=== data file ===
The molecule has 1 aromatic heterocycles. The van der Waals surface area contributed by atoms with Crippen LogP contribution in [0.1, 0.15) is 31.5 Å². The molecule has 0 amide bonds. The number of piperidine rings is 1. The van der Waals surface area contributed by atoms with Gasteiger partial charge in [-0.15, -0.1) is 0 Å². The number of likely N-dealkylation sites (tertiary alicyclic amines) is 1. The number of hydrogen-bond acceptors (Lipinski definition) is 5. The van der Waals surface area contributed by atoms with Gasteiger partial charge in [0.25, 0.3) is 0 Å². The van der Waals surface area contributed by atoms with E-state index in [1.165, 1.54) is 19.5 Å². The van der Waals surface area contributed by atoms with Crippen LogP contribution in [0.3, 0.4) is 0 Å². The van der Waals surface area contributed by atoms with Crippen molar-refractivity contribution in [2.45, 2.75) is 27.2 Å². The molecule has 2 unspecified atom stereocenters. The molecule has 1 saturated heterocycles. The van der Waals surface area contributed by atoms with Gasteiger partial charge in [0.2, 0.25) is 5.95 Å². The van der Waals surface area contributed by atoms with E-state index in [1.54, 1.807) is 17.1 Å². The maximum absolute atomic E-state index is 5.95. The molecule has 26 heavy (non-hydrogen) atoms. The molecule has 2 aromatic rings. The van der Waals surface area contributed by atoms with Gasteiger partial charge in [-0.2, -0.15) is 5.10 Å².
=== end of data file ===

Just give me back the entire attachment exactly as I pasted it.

The molecule has 1 aromatic heterocycles. The van der Waals surface area contributed by atoms with Crippen LogP contribution in [0.1, 0.15) is 31.5 Å². The molecule has 0 amide bonds. The number of piperidine rings is 1. The van der Waals surface area contributed by atoms with Gasteiger partial charge in [-0.15, -0.1) is 0 Å². The number of likely N-dealkylation sites (tertiary alicyclic amines) is 1. The number of hydrogen-bond acceptors (Lipinski definition) is 5. The van der Waals surface area contributed by atoms with Gasteiger partial charge in [0.25, 0.3) is 0 Å². The van der Waals surface area contributed by atoms with E-state index in [1.165, 1.54) is 19.5 Å². The van der Waals surface area contributed by atoms with Crippen LogP contribution in [0.3, 0.4) is 0 Å². The van der Waals surface area contributed by atoms with Crippen molar-refractivity contribution in [2.45, 2.75) is 27.2 Å². The molecule has 2 unspecified atom stereocenters. The molecule has 1 saturated heterocycles. The van der Waals surface area contributed by atoms with Gasteiger partial charge in [0.2, 0.25) is 5.95 Å². The van der Waals surface area contributed by atoms with E-state index in [1.54, 1.807) is 17.1 Å². The maximum absolute atomic E-state index is 5.95. The molecule has 26 heavy (non-hydrogen) atoms. The molecule has 2 aromatic rings. The van der Waals surface area contributed by atoms with Gasteiger partial charge in [-0.2, -0.15) is 5.10 Å².